Emma Cline’s debut novel, “The Girls,” bobs between the present and 1969, and spotlights the way in which Evie Boyd’s life is anchored by the events of one summer. Cline crafts a character familiar to most girls: a 14-year-old eager to find her place. Years after conserving the intimate details of her experiences in a Manson-like cult, Evie revisits these capsules of memory as though she’s sifting through a treasured diary.
With Northern California as its backdrop, “The Girls” hums with a sense of nostalgia, unraveling over the stretch of summer in the ’60s. The thrilling world of Russell Hadrick and his cult dismantles the innocence that cocooned Evie’s once-idle days, as she is enthralled by her new placement in his group. She leaves behind a summer braided in adolescent projects with her best friend Connie and empty days spent with her mother, slinking into her new position at the side of Suzanne, a member of the cult whose presence entrances her.
Evie embraces their lifestyle of blissful submission, eagerly clutching onto the attention of Russell and Suzanne, even when it compromises her own safety. As the summer progresses, however, the gleam of this world begins to dim as the dangers of the cult sharply unspool, awakening Evie to the reality of a group that she had previously seen as infallible. The dreamlike months of the summer soon escape her, taking with them her only sense of belonging.
The threads of the present knit an image of Evie carrying out a banal life, stalked by the presence of her past. Although the story is recounted in her middle-aged voice, she clearly harbors the same loneliness she possessed as a 14 year-old. Evie is reluctant to erase the jarring history that she’s bound to, clinging to her memories as a way of preserving the feeling of being truly seen.
Cline’s writing buzzes with life, unfurling on the pages in vivid, resonant images. Her words are both clear and smart, supplying snapshots imbued with meaning that craft the tapestry of memories in Evie’s head. Images inhabit each page in stunning candor and scrutinizing specificity: “The sweet drone of honeysuckle thickening the August air…the tang of soy, smoke in someone’s hair, the grassy hills turning blond in June…”
Although reminiscent of the Manson stories, “The Girls” delves more into the feelings entrenched in youth than the events of the cult. In doing so, Cline conjures a story with a plot that may not be universally relatable but that emanates familiarity in the achy eagerness of adolescence that it offers. Cline deals with the newness of sex, the allure of drugs, the intricacies of one’s home life, and the struggle of being wanted.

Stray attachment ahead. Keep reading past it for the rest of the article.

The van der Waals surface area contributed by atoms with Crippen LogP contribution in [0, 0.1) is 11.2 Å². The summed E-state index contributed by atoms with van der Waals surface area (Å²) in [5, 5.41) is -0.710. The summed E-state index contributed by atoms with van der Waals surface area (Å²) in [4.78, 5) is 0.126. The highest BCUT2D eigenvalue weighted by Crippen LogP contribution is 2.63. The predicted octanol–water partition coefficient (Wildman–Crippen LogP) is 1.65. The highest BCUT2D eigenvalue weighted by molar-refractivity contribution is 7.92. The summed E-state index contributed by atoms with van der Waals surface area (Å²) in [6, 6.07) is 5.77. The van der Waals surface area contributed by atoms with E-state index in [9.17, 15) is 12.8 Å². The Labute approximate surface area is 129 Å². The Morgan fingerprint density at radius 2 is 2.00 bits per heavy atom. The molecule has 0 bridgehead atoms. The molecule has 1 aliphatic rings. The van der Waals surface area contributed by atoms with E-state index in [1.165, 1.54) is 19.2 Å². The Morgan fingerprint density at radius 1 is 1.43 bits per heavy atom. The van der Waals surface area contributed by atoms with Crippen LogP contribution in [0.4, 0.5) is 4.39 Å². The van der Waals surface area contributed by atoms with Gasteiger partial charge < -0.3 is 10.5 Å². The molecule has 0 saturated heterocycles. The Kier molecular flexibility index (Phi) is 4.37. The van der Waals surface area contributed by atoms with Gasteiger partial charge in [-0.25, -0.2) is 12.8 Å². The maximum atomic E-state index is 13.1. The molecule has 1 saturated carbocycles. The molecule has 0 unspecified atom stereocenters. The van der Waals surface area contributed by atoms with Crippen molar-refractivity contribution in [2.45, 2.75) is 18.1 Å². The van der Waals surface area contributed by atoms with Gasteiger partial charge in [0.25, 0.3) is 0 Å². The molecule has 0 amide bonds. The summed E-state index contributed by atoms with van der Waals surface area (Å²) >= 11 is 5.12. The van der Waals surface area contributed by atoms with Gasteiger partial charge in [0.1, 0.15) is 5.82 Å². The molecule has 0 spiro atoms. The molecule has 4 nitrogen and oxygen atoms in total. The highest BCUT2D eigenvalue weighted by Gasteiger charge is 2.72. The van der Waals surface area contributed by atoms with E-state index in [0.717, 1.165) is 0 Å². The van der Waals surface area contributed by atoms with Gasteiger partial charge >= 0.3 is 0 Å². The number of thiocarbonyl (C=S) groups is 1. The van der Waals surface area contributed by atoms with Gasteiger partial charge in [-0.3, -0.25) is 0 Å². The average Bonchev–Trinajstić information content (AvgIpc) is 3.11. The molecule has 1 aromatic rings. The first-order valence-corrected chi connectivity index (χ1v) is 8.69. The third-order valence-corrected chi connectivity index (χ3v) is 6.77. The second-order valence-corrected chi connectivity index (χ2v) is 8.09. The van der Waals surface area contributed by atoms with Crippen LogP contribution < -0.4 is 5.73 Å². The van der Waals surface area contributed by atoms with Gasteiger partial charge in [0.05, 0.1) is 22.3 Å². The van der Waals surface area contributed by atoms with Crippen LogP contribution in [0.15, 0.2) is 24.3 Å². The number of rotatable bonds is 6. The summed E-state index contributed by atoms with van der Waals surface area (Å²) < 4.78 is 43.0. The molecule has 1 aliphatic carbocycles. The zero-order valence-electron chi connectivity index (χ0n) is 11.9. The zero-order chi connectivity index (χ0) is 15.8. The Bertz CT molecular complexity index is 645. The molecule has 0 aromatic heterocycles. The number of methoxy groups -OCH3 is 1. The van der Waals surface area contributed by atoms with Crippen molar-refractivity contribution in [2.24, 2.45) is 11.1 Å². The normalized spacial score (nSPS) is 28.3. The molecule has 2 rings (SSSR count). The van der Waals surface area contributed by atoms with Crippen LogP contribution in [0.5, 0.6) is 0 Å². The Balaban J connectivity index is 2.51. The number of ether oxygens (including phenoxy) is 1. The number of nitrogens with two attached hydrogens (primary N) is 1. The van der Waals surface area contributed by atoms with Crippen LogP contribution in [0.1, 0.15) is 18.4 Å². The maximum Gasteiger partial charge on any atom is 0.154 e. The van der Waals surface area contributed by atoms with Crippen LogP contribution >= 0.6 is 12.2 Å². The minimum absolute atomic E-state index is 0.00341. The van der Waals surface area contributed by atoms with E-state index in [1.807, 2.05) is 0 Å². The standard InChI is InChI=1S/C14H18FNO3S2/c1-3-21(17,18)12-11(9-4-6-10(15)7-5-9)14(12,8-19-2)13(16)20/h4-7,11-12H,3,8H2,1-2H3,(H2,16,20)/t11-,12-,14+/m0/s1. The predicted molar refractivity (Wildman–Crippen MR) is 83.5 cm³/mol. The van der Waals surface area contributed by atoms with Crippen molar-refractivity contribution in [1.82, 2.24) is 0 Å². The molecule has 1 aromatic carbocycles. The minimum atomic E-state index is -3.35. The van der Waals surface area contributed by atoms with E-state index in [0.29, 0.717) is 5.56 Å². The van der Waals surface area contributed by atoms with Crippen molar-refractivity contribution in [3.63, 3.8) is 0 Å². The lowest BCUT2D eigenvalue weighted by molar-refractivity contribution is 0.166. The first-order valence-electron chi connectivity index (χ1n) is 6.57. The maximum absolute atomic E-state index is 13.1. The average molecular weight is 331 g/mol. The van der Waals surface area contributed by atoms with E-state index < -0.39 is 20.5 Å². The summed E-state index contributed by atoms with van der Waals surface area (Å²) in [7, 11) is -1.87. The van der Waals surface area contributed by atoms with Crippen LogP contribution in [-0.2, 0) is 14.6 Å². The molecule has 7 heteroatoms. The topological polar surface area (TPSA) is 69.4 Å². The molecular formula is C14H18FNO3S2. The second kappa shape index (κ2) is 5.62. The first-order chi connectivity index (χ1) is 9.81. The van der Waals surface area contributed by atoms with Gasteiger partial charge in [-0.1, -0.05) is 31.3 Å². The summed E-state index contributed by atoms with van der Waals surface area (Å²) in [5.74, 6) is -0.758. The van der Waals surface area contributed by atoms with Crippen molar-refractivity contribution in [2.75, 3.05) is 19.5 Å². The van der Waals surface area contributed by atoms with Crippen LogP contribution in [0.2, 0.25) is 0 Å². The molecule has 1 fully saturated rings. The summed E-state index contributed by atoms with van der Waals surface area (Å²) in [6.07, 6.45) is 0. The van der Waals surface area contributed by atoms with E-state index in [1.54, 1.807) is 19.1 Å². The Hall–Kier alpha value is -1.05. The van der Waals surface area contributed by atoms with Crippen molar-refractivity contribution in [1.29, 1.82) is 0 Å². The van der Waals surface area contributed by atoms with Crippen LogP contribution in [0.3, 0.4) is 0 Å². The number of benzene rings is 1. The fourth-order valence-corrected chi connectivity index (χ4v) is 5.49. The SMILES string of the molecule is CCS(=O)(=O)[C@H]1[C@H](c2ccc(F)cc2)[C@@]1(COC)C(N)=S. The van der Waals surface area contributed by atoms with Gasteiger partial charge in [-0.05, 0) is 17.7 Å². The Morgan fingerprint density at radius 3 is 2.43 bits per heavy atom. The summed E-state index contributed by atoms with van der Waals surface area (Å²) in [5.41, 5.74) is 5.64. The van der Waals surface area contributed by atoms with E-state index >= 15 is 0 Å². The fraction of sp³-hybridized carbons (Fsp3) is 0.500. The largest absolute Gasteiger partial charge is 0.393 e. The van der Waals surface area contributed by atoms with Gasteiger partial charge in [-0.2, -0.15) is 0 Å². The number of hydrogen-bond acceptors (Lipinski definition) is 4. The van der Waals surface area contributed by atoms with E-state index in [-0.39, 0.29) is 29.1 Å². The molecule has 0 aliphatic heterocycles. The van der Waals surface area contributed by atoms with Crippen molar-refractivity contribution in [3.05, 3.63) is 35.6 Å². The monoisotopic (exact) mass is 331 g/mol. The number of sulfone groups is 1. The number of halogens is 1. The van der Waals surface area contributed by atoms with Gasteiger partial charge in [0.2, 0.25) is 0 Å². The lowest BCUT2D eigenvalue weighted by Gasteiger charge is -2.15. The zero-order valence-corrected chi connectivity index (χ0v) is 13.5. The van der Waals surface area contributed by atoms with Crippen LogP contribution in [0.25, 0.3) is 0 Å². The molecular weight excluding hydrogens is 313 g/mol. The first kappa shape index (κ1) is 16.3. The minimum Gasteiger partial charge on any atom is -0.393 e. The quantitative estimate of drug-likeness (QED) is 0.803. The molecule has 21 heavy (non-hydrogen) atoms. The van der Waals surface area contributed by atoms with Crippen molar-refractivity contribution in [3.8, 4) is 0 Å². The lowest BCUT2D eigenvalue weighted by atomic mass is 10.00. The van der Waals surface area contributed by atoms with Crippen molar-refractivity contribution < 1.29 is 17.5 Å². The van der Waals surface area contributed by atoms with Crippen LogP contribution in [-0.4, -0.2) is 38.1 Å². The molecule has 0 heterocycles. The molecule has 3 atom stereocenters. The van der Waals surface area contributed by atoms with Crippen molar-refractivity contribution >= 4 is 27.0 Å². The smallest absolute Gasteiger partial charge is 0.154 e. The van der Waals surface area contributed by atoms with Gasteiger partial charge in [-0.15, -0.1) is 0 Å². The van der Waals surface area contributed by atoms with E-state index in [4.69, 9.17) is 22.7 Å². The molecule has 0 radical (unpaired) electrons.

The dynamic quality of characters contributes to the book’s success, as they frame Evie’s drive to grow up and direct the polarization of worlds she exists in. Her life at home is marked by her recently divorced mother, who floats from boyfriend to boyfriend, detached from Evie. Her father exists as a distant figure, awkward and unfamiliar to her, and her childhood friend Connie is primed with the innocence of Evie’s youth. With her entrance into the cult comes the emergence of characters that whirl with seductive novelty. For Evie, Suzanne lies at the center, an older girl that represents mystery and freedom. Suzanne holds, according to Evie’s narration, “a suggestion of otherworldliness [hovering] around her.” Evie’s infatuation with Suzanne fuels her ardent participation in the cult, and their relationship untangles to forge the novel’s enticing cadence.
Cline’s interest in the cult subject matter is rooted in her childhood, as she grew up in Sonoma in the ’70s, when The Chosen Family commune operated on an expansive ranch outside San Francisco. There, the hippie group partied to eclectic rock as LSD tablets sunk down their throats and reality turned to a quiet hiss in the background. The disillusionment that occupied the commune ultimately led to its downfall, marked by destruction and death. Even so, the group’s story remains fixed in Cline’s mind, it is what seizes her imagination.
“The Girls” isn’t the first time she’s explored the theme of girlhood, her 2013 piece “Marion” follows another young female protagonist. In a recent interview with The Paris Review, Cline muses over her pull toward this subject matter. “I’m interested in this moment on the cusp of adulthood—when we encounter how the world treats women and girls—and what it means to be a girl in the world. That age somehow has both a kind of innocence and a burgeoning awareness.”
Cline’s redolent portrayal of adolescence is also set to appear on the silver screen, and producer Scott Rudin, whose past work includes “Frances Ha,” “Doubt,” and “Moonrise Kingdom,” has already bought the rights to the book. In the meantime, though, revel in the nostalgic youth stunningly painted by Cline and her fledgling narrator.